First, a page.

The 0 °C (32 °F) isotherm (freeze line) and the −3 °C (27 °F) isotherm (persistent-snow line) are often both argued as the statistical dividing line between the humid continental climate dominating areas to the north and west and the humid subtropical climate dominating areas to the south and southwest. The Köppen climate classification, the most popular climate classification, uses −3 °C (27 °F) as its lower threshold criterion; however, many climatologists in the U.S. prefer to use 0 °C (32 °F) as the standard because they feel it better reflects consistency in regional floristic character (i.e. forest composition/type).
|Climate chart (explanation)|
The western states of the central United States (namely Montana, Wyoming, parts of southern Idaho, parts of Colorado, western Nebraska, and parts of western North and South Dakota) have thermal regimes which fit the Dfa climate type, but are quite dry, and are generally grouped with the steppe (BSk) climates.
Outside of North America the Dfa climate type is present near the Black Sea in southern Ukraine, the Southern Federal District of Russia, southern Moldova, and parts of southern and western Romania, but tends to be drier and can be even semi-arid, in these places. Tohoku in Japan between Tokyo and Hokkaidō also has a climate with Köppen classification Dfa, but is wetter even than that part of North America with this climate type. A variant which has dry winters and hence much lower snowfall with monsoonal type summer rainfall is to be found in north-eastern China including coastal regions of the Yellow Sea and over much of the Korean Peninsula; it has the Köppen classification Dwa. Much of central Asia, northwestern China, and southern Mongolia have a thermal regime similar to that of the Dfa climate type, but these regions receive so little precipitation that they are more often classified as steppes (BSk) or deserts (BWk).
It appears nowhere within the Southern Hemisphere, which has no large landmasses so situated in the middle latitudes that allow the combination of hot summers and at least one month of sub-freezing temperatures.
Dfb/Dwb/Dsb: Warm summer subtype
The warm summer version of the humid continental climate covers a much larger area than the hot subtype. In North America, the climate zone covers from about 44°N to 50°N latitude mostly east of the 100th meridian. However, it can be found as far north as 54°N, and further west in the Canadian Prairie Provinces and below 40°N in the high Appalachians. In Europe this subtype reaches its most northerly latitude at nearly 61° N. Areas featuring this subtype of the continental climate have an average temperature in the warmest month below 22°C. Summer high temperatures in this zone typically average between 21–28 °C (70–82 °F) during the daytime and the average temperatures in the coldest month are generally far below the −3 °C (27 °F) isotherm.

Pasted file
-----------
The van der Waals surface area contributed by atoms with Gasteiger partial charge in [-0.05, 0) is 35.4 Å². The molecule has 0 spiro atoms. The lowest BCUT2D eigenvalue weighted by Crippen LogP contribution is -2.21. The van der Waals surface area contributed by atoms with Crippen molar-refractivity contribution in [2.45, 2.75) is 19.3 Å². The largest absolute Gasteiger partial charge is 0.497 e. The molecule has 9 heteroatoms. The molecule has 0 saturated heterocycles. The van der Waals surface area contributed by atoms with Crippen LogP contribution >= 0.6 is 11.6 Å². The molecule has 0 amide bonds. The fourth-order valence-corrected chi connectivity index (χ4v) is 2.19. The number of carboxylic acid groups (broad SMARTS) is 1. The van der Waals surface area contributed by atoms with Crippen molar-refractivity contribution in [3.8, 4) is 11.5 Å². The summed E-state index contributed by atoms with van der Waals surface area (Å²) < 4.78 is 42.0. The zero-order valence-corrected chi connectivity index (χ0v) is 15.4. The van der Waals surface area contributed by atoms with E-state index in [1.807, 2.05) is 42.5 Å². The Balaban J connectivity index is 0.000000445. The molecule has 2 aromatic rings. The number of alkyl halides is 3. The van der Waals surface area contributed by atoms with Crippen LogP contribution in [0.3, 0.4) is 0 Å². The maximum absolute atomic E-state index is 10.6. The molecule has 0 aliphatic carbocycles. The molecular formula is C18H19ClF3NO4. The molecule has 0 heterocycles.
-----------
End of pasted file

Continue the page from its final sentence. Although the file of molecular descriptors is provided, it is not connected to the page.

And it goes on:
Such high-altitude locations as South Lake Tahoe, California and Aspen, Colorado in the western United States exhibit local Dfb climates. The south-central and southwestern Prairie Provinces also fits the Dfb criteria from a thermal profile, but because of semi-arid precipitation portions of it are grouped into the BSk category.
|Climate chart (explanation)|
In Europe, it is also found in central Scandinavia. In eastern Central Europe (eastern Austria, (small parts of) Germany, most of Poland, Czech Republic, Slovakia, Hungary, Ukraine, northern Romania) and in coastal areas of central Scandinavia is a warm summer subtype with less severe winters, more similar to the winters of the hot summer subtype found in eastern North America – the winters here are modified by the oceanic climate influence of western Europe.
The warm summer subtype is marked by mild summers, long cold winters and less precipitation than the hot summer subtype, however, short periods of extreme heat are not uncommon. Northern Japan has a similar climate.
Much of Mongolia and parts of southern Siberia have a thermal regime fitting this climate, but they have steppe- or desert-like precipitation, and so are not really considered to have a humid continental climate.
In the Southern Hemisphere it exists in well-defined areas only in the Southern Alps of New Zealand and perhaps as isolated microclimates of the southern Andes of Chile and Argentina.
- "Updated world map of the Köppen-Geiger climate classification". University of Melbourne. Retrieved February 22, 2011.